Judge Kevin Dubay Jacqueline Rabe Thomas/ CT Mirror staff
Judge Kevin Dubay on the court-ordered deadlines leading up to trial, "it looks in some respects it was ignored."
Judge Kevin Dubay on the court-ordered deadlines leading up to trial, “it looks in some respects it was ignored.” Jacqueline Rabe Thomas/ CT Mirror staff
Judge Kevin Dubay on the court-ordered deadlines leading up to trial, “it looks in some respects it was ignored.” Jacqueline Rabe Thomas/ CT Mirror staff

Hartford Superior Court Judge Kevin Dubay summarily rejected the state’s request Thursday for a lengthy postponement of an education-funding lawsuit over whether the state is meeting its constitutional responsibility of providing a “suitable education” for every child in Connecticut.

The attorney general’s office had asked the judge to reschedule a trial now set for July 1 until October 2015, a move that the plaintiffs, the Connecticut Coalition for Justice in Education Funding, claimed was intended to delay the proceedings until after the 2014 gubernatorial election.

“Fortunately, it didn’t work, and nine years from the time CCJEF filed this case, schoolchildren will finally have their day in court,” said Dianne Kaplan deVries, the founder and executive director of the coalition. The attorney general’s office had no comment.

The trial could reflect on the efforts of Gov. Dannel P. Malloy, a first-term Democrat up for re-election this fall, and his Republican predecessor, M. Jodi Rell, to address the issues raised in a lawsuit filed in 2005 by parents, students and officials in 16 towns.

In 2010, which was Rell’s last year as governor, the state Supreme Court ruled that the fundamental right to public education under Connecticut Constitution guarantees students the right to a minimum qualitative standard and “suitable” educational opportunities.

The Supreme Court returned the case to the trial court to determine whether the state has met that standard and, if not, what remedies should be ordered.

While rejecting the request for a 15-month delay, the judge reserved the right to order a more modest postponement until September 1, to accommodate summer vacations.

Dubay said he was not happy with how the case has proceeded to trial and the lack of adherence to the deadlines leading up to the July start date.

“The court order it looks in some respects it was ignored,” he said. “Both motions to modify the schedule order are denied.”

The state argued that the date needed to be pushed back because the allegations in the lawsuit are outdated and need to be updated to reflect the state’s current education landscape.

“It’s the state’s view that a trial date as early as September is unfair and unreasonable to the state,” Associate Attorney General Joseph Rubin told the judge minutes before the ruling.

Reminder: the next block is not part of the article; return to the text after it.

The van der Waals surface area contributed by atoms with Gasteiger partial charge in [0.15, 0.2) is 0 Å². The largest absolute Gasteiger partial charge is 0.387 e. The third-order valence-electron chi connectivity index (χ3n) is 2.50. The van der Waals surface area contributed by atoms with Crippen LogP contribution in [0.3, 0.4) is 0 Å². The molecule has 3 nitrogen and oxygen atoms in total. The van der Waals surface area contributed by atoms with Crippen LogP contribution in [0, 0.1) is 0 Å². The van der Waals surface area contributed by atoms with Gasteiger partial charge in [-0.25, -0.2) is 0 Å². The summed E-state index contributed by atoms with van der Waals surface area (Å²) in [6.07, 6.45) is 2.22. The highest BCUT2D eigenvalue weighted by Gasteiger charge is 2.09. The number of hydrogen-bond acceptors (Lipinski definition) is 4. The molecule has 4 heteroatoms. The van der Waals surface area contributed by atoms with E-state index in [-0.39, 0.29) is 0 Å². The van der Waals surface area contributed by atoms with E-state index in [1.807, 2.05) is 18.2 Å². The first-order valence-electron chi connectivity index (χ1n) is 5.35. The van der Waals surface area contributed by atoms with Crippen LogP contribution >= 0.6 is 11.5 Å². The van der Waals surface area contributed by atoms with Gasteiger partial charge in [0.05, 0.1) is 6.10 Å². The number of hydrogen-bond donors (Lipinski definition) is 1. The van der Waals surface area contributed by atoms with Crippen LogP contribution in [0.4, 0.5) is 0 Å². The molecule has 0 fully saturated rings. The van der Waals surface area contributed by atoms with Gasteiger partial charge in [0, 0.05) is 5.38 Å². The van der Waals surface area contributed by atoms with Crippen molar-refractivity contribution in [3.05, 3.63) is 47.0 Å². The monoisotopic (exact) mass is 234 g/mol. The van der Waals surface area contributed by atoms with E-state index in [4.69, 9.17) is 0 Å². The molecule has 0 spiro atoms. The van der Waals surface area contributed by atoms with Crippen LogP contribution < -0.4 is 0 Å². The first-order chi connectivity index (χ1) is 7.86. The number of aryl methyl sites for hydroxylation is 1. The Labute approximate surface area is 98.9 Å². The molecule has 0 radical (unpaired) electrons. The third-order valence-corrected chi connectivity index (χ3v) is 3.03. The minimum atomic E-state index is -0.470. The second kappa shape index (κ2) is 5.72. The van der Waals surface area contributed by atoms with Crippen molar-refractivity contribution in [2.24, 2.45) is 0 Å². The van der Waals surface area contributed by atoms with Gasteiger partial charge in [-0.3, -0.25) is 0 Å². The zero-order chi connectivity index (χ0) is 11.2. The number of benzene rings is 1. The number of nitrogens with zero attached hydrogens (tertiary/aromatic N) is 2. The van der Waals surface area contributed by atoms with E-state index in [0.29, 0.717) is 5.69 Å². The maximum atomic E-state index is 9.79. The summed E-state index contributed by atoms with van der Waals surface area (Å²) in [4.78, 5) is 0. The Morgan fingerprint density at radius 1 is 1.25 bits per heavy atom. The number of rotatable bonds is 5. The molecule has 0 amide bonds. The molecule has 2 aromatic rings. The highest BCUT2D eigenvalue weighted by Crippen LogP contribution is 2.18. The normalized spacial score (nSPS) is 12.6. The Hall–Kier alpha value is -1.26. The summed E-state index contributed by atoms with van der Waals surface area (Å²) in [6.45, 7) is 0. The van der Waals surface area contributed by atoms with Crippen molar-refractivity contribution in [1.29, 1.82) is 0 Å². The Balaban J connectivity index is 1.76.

Among the scholastic problems listed in the lawsuit are large class sizes, high dropout rates, students who are not ready academically being promoted to the next grade, low performance on standardized tests and not enough money available to the districts to resolve these problems.

While the state has increased funding for education over the last three fiscal years by 2 percent, or $101 million, education advocates say it has not been enough.

“The last two [school funding] tasks forces created formulas that were woefully underfunded — by about $700 million. The latest formula promised a phase-in of full funding that could last decades for most of the state’s districts,” Kathy Guay, a former state budget official now with the business-backed Center for Education Reform, wrote to the advocacy group’s followers on Wednesday.

By Guay’s calculations, it would take districts years to be fully funded. For example, the state funding formula has West Hartford currently eligible for $55 million a year from the state based on student need and a town’s ability to pay for education through local revenue. However, West Hartford will get just $17 million this fiscal year. West Hartford will get the same amount the next year, less than 2 percent the difference what they are eligible for.

“Phase-in is a gloriously optimistic term,” Guay said. “The phase-in is not working… Wealthy communities are still spending more on a per pupil basis than low-income communities on a per-pupil basis.”

Here’s a town-by-town interactive map of how much the Center for Education Reform reports towns are due if the state’s main education grant were fully funded this year.

Jacqueline was CT Mirror’s Education and Housing Reporter, and an original member of the CT Mirror staff, joining shortly before our January 2010 launch. Her awards include the best-of-show Theodore A. Driscoll Investigative Award from the Connecticut Society of Professional Journalists in 2019 for reporting on inadequate inmate health care, first-place for investigative reporting from the New England Newspaper and Press Association in 2020 for reporting on housing segregation, and two first-place awards from the National Education Writers Association in 2012. She was selected for a prestigious, year-long Propublica Local Reporting Network grant in 2019, exploring a range of affordable and low-income housing issues. Before joining CT Mirror, Jacqueline was a reporter, online editor and website developer for The Washington Post Co.’s Maryland newspaper chains. Jacqueline received an undergraduate degree in journalism from Bowling Green State University and a master’s in public policy from Trinity College.

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